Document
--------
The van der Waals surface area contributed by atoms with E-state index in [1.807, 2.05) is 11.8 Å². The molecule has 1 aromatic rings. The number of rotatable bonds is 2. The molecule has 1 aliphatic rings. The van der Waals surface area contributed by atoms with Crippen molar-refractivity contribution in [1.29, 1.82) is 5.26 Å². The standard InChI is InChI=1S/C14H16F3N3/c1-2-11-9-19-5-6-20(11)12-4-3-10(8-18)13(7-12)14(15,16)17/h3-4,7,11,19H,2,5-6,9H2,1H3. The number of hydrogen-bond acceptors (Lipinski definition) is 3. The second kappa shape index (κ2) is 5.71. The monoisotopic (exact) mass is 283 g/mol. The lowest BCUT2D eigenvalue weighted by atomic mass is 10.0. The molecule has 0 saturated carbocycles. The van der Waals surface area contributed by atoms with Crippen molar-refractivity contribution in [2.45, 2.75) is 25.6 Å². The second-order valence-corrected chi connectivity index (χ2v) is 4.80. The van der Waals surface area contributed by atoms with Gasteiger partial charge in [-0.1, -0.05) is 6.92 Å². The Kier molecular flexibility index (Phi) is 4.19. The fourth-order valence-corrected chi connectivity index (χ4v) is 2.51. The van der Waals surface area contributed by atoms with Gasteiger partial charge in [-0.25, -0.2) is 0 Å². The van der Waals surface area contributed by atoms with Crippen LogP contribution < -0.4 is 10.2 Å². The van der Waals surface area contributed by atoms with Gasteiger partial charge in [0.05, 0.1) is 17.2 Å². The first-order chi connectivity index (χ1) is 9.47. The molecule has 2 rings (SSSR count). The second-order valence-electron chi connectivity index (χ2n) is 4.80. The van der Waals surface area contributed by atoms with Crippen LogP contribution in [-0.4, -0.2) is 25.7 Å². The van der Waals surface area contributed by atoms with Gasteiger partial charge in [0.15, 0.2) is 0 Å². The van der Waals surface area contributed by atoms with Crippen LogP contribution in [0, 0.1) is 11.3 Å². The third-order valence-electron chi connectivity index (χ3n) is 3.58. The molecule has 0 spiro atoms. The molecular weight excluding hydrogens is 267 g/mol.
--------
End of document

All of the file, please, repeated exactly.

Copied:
The van der Waals surface area contributed by atoms with E-state index in [1.807, 2.05) is 11.8 Å². The molecule has 1 aromatic rings. The number of rotatable bonds is 2. The molecule has 1 aliphatic rings. The van der Waals surface area contributed by atoms with Crippen molar-refractivity contribution in [1.29, 1.82) is 5.26 Å². The standard InChI is InChI=1S/C14H16F3N3/c1-2-11-9-19-5-6-20(11)12-4-3-10(8-18)13(7-12)14(15,16)17/h3-4,7,11,19H,2,5-6,9H2,1H3. The number of hydrogen-bond acceptors (Lipinski definition) is 3. The second kappa shape index (κ2) is 5.71. The monoisotopic (exact) mass is 283 g/mol. The lowest BCUT2D eigenvalue weighted by atomic mass is 10.0. The molecule has 0 saturated carbocycles. The van der Waals surface area contributed by atoms with Crippen molar-refractivity contribution in [2.45, 2.75) is 25.6 Å². The second-order valence-corrected chi connectivity index (χ2v) is 4.80. The van der Waals surface area contributed by atoms with Gasteiger partial charge in [-0.1, -0.05) is 6.92 Å². The Kier molecular flexibility index (Phi) is 4.19. The fourth-order valence-corrected chi connectivity index (χ4v) is 2.51. The van der Waals surface area contributed by atoms with Gasteiger partial charge in [-0.25, -0.2) is 0 Å². The van der Waals surface area contributed by atoms with Crippen LogP contribution < -0.4 is 10.2 Å². The van der Waals surface area contributed by atoms with Gasteiger partial charge in [0.05, 0.1) is 17.2 Å². The first-order chi connectivity index (χ1) is 9.47. The molecule has 2 rings (SSSR count). The second-order valence-electron chi connectivity index (χ2n) is 4.80. The van der Waals surface area contributed by atoms with Crippen LogP contribution in [-0.4, -0.2) is 25.7 Å². The van der Waals surface area contributed by atoms with Gasteiger partial charge in [0.15, 0.2) is 0 Å². The van der Waals surface area contributed by atoms with Crippen LogP contribution in [0, 0.1) is 11.3 Å². The third-order valence-electron chi connectivity index (χ3n) is 3.58. The molecule has 0 spiro atoms. The molecular weight excluding hydrogens is 267 g/mol.